Muse Las Vegas Tickets
Las Vegas is the city of bombastic extravagance. There is no better fit than symphonic rock group, Muse. Muse has steadily cultivated a large following that broke the mainstream in 2006 with Black Holes and Revelations. Since then, they have explored the weirdest sides of mainstream rock and roll with sweeping hooks, wailing vocals, and some seriously demanding riffs. Muse Las Vegas will be an astounding show where the focus is on style, craziness, and the light show that will certainly rival some of the best tours of the winter and spring season.
What makes Muse so special live?
Muse is a really intriguing act. They manage to weave Queen with heavy metal in a way that is refreshing. So many rock bands do the same old thing. The few that are left are just continuing a generic career and seeing okay results. Very few are experimenting with the spectacle of a massive live show in a way that is exhilarating. There are a few rare exceptions. Coldplay or U2 commit to big hooks and grand sounds with their live shows. Radiohead is equally fascinating, but they are even more experimental. Muse is special because they do big sounds and a massive stage show while still being peculiar and unique. No one is doing Muse.
What is Muse playing for 2016?
Muse has a well-rounded setlist of tracks that incorporate all of their major releases. Fans will be happy to hear that Muse digs deep into their catalog for a few frenetic jams. The band's mainstream breakthrough is well-represented. Black Holes and Revelations is the album that put them on the map, and it seems that they acknowledge its presence and influence from fans. The band recently played about four tracks from the record in 2015, including the acclaimed fast-paced jam "Time is Running Out" and the epic "Apocalypse Now." They also change the pace a bit by playing a laid-back interlude from the album. It is nice to see that not everyone is turned to 11 every time out. The band has been known for some contemplative ballads, especially from Origin of Symmetry (where the Radiohead comparisons were strongest).
The group's latest release is the best represented. Drones came out in mid-2015, and it is arguably one of their heaviest and most sweeping records to date. The album was led by the single, Psycho, which features a frolicking lead lick. it appears early in the set. The band goes on to perform about six to eight songs from the latest album, which makes up almost half of the total setlist. The tracks include "Reapers", "Revolt", 'Dead Inside," and "The Globalist." The album is not particularly well-rounded on its own. Big jams and excessively thrilling hooks illuminate the tracks.
Though Drones has a huge presence, the band gives appreciation to their electronic-influenced 2012 record, the 2nd Law. When the 2nd Law first came out, it was led by a dubstep video and trailer that showcased the band's appreciation of the genre. They go on to explore that by performing the title track, alongside "Madness." The song is a real exploration into electronica, though overall the 2nd law is largely ignored. That is surprising for a record that is released only a few years ago.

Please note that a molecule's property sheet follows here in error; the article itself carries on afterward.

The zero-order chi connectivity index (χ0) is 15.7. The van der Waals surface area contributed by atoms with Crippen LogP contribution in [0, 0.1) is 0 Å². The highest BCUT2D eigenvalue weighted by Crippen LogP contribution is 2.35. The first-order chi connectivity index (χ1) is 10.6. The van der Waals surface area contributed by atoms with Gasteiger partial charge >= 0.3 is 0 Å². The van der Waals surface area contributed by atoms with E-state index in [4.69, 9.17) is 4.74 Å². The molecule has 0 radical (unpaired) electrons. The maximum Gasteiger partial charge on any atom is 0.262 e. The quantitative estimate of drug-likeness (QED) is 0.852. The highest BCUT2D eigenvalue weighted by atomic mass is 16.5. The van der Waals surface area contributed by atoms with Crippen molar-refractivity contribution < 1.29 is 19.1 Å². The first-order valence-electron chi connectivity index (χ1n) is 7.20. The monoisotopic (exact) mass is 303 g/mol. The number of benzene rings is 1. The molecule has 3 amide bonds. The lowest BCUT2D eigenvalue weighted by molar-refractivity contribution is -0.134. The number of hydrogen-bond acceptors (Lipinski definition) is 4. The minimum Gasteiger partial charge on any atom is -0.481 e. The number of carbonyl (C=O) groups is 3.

The groups's debut album, Showbiz, is omitted entirely. Long-term fans may be amiss to see that "Uno" or "Muscle Museum: has been left off the setlist once again. Closing out the entire show is an explosive finisher in "Knights of Cydonia." The track is famous for appearing on Guitar Hero III, the series mainstream breakthrough. At about eight minutes, this sweeping epic is drawn out and turned to a whole new level. It is the perfect encapsulation of everything Muse does brilliantly, and it is exactly what fans will expect for Muse Las Vegas. They also throw in an improvisational jam, which has become a staple since 2009's The Resistance was released. Each member gets their time to shine when the jam extends to their instrument.
What is the theme for Muse this time around?
Every album from the band seems to touch on a major social archetype, and Muse is delving deeper into the world of political rock in 2016. The term "drones" is not subtle. The album features a large mysterious hand controlling a knob in front of a television screen. The nob is controlling many robots, or drones, that are moving at the command of the hand. The band is fitting the stage with themes and ideas from the Drones album cycle. fans will hear chants from the record that include the angry Drill Sergeant issuing his commands to the lonely soldiers. Bellowing lights and props help promote the idea that people can easily be slaves to a larger agenda. It is a theme that Muse takes with stride.
Black Holes and Revelations is an album that leans heavily on science-fiction. The band keeps that in light when they add stars and a huge alien-influenced backdrop. The 2nd Law was about social control. The band used massive glowing columns to illustrate a sense of grandness mixed with claustrophobia for their 2009 tour. They also tend to use lasers or columns of fire to add to the incredible showmanship of their sound. It is hard to get a grip on what they are going to pull off. Muse Las Vegas could top their performance in Sydney or Rome, where fire columns and lasers were only the beginning.
Muse is a pure rock band. The group only has three members, borrowing their line-up from progressive rock act, Rush, who they are directly influenced by. Matthew Bellamy is on the vocals, followed by Chris Wolstenholme on bass and Dominic Howard on drums. The band has been known to play multiple instruments, and they contribute somewhat evenly to the production and overall aesthetic of Muse. Mixing in modern sounds with classic rock energy, they have captivated audiences. Las Vegas is a perfect fit. The city is about excess and gorgeous lights. Muse has always had a spectacle of a live show. It is often about the theatrics of it just as much as it is about the music.